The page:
• Carolyn Stuart

Amplification which brings clarity

One thing I have become very curious about since we began the COVID Rāhui is the things in our lives which have been amplified as a result of this journey. Level 4 self-isolation has forced us to do things differently, whether it is to meet online instead of face-to-face, or to go out of our way (literally) when out walking to keep our social distance from our neighbours. The COVID Rāhui has also brought into the light many things that were previously hidden by our busyness.


The COVID Rāhui has amplified the health of relationships. For relationships that are in good health the Rāhui has provided a space to build and strengthen; for unhealthy relationships the Rāhui has amplified that which is not working.


For those without the dual role of child-minding the COVID Rāhui has amplified how much can be achieved when you are not constantly being interrupted. But it has also amplified how exhausted we become if we work all day without interruption!

Source: Free Photos Pixabay

The COVID Rāhui has also amplified the importance of the breaks we have between meetings when we work face-to-face; the breaks that enable us to walk to a different meeting space or grab a coffee or chat at the water cooler.


I’m guessing that most of us who have spent the majority of our days on Zoom have figured out you need to add breaks into your schedule otherwise you end the day with ‘zoom-bottom’ and a frazzled brain.


Speaking of Zoom, I’ve been fascinated about what is amplified in online meetings. I have been mesmerised to see people in new ways. Being online takes away many of the distractions usually present in a room. You observe things with greater clarity; at times it has felt like you have a birds-eye view of your everyday experiences.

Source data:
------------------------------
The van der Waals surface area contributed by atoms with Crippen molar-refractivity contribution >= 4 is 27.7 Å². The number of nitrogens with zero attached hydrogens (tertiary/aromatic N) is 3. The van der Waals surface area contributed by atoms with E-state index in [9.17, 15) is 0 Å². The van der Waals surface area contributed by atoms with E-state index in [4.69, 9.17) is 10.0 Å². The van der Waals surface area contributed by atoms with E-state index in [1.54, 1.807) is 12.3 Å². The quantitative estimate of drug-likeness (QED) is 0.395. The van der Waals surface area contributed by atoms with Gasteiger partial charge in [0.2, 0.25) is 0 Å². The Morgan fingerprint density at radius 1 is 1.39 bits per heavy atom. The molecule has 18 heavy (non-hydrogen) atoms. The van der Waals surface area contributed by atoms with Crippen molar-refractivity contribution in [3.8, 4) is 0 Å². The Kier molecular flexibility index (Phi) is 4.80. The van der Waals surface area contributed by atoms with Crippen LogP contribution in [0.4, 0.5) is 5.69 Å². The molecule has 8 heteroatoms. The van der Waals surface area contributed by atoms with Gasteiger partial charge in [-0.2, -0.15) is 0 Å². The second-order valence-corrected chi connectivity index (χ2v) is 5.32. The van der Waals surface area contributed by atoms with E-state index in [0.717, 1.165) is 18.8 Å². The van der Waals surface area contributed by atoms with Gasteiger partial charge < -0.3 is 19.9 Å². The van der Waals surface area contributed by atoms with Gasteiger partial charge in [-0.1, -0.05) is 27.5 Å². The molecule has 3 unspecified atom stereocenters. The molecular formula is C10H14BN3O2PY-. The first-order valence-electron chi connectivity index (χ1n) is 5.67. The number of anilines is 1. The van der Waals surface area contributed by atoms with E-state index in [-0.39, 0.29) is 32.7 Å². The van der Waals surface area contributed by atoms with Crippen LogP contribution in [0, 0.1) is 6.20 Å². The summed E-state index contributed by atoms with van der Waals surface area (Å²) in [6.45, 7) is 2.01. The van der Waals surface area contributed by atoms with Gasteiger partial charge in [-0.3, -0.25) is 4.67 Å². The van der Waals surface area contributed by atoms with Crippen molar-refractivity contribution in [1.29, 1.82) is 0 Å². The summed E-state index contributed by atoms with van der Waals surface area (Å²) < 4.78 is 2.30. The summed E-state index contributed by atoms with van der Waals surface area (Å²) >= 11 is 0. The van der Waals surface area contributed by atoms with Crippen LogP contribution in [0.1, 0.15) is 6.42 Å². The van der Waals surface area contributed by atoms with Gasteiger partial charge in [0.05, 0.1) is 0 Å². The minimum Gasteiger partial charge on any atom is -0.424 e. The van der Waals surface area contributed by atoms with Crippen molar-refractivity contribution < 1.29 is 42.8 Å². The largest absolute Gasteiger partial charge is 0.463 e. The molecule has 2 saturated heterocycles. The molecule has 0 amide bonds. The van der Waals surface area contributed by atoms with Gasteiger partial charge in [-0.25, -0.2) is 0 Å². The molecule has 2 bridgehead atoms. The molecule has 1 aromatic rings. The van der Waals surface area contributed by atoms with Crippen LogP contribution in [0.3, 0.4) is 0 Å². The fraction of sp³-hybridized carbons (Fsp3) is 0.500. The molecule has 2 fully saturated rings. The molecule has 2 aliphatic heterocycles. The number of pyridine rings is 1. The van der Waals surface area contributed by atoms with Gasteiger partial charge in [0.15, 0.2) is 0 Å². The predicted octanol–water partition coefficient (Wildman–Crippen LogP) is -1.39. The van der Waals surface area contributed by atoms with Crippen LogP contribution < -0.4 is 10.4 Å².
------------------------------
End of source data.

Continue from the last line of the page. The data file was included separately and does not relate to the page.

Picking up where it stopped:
Video conferences have also brought a new discipline to our communication. For example with only one person being able to speak at a time, people who control meetings by cutting in on people have been thwarted in their tracks. Meetings without a good structure wander aimlessly, muting your mic makes any contribution a deliberate act but also limits spontaneity. There has been so much to learn.


I have also heard from teachers who have students who are absolutely thriving in this environment. Students who are loving not having to go to school and navigate the behaviour of other children. This has amplified how little choice children really have about how they are educated.


As we begin our journey out of the Rāhui it is my hope that the positive insights we have gained about ourselves and others will not be lost; and that we will move forward into the future with the courage to change the things that are simply not working.


Til next time


Carolyn


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Wellington
New Zealand

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